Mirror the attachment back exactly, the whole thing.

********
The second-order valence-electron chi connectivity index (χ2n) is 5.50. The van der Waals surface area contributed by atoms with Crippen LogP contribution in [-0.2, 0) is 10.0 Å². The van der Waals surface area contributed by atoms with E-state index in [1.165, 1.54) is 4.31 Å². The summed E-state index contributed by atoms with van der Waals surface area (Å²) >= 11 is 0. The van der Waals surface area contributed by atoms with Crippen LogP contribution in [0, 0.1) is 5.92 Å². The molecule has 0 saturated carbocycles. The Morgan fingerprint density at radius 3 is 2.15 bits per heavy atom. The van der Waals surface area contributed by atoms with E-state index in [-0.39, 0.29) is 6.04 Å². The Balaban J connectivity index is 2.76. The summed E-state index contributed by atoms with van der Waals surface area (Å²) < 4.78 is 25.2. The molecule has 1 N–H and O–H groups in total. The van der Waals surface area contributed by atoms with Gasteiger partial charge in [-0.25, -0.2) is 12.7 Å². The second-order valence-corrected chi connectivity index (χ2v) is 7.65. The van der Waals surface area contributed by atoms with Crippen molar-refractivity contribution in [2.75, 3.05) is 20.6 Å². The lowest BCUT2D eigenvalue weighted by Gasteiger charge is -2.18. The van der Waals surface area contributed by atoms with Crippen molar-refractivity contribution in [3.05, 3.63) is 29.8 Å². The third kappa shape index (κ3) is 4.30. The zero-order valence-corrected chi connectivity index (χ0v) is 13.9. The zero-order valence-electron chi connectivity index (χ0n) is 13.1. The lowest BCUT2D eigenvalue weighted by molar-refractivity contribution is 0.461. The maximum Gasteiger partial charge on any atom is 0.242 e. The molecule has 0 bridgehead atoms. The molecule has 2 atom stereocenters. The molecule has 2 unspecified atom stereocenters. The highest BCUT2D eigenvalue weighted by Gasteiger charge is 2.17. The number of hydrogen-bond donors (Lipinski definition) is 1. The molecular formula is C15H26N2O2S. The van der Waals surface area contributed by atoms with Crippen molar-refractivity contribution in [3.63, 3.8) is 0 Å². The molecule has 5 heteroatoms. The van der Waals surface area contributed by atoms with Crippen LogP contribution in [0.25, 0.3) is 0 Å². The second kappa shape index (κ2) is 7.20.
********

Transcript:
The second-order valence-electron chi connectivity index (χ2n) is 5.50. The van der Waals surface area contributed by atoms with Crippen LogP contribution in [-0.2, 0) is 10.0 Å². The van der Waals surface area contributed by atoms with E-state index in [1.165, 1.54) is 4.31 Å². The summed E-state index contributed by atoms with van der Waals surface area (Å²) >= 11 is 0. The van der Waals surface area contributed by atoms with Crippen LogP contribution in [0, 0.1) is 5.92 Å². The molecule has 0 saturated carbocycles. The Morgan fingerprint density at radius 3 is 2.15 bits per heavy atom. The van der Waals surface area contributed by atoms with E-state index in [-0.39, 0.29) is 6.04 Å². The Balaban J connectivity index is 2.76. The summed E-state index contributed by atoms with van der Waals surface area (Å²) < 4.78 is 25.2. The molecule has 1 N–H and O–H groups in total. The van der Waals surface area contributed by atoms with Gasteiger partial charge in [-0.25, -0.2) is 12.7 Å². The second-order valence-corrected chi connectivity index (χ2v) is 7.65. The van der Waals surface area contributed by atoms with Crippen molar-refractivity contribution in [2.75, 3.05) is 20.6 Å². The lowest BCUT2D eigenvalue weighted by Gasteiger charge is -2.18. The van der Waals surface area contributed by atoms with Crippen molar-refractivity contribution in [3.05, 3.63) is 29.8 Å². The third kappa shape index (κ3) is 4.30. The zero-order valence-corrected chi connectivity index (χ0v) is 13.9. The zero-order valence-electron chi connectivity index (χ0n) is 13.1. The lowest BCUT2D eigenvalue weighted by molar-refractivity contribution is 0.461. The maximum Gasteiger partial charge on any atom is 0.242 e. The molecule has 0 bridgehead atoms. The molecule has 2 atom stereocenters. The molecule has 2 unspecified atom stereocenters. The highest BCUT2D eigenvalue weighted by Gasteiger charge is 2.17. The number of hydrogen-bond donors (Lipinski definition) is 1. The molecular formula is C15H26N2O2S. The van der Waals surface area contributed by atoms with Crippen molar-refractivity contribution in [3.63, 3.8) is 0 Å². The molecule has 5 heteroatoms. The van der Waals surface area contributed by atoms with Crippen LogP contribution in [0.25, 0.3) is 0 Å². The second kappa shape index (κ2) is 7.20.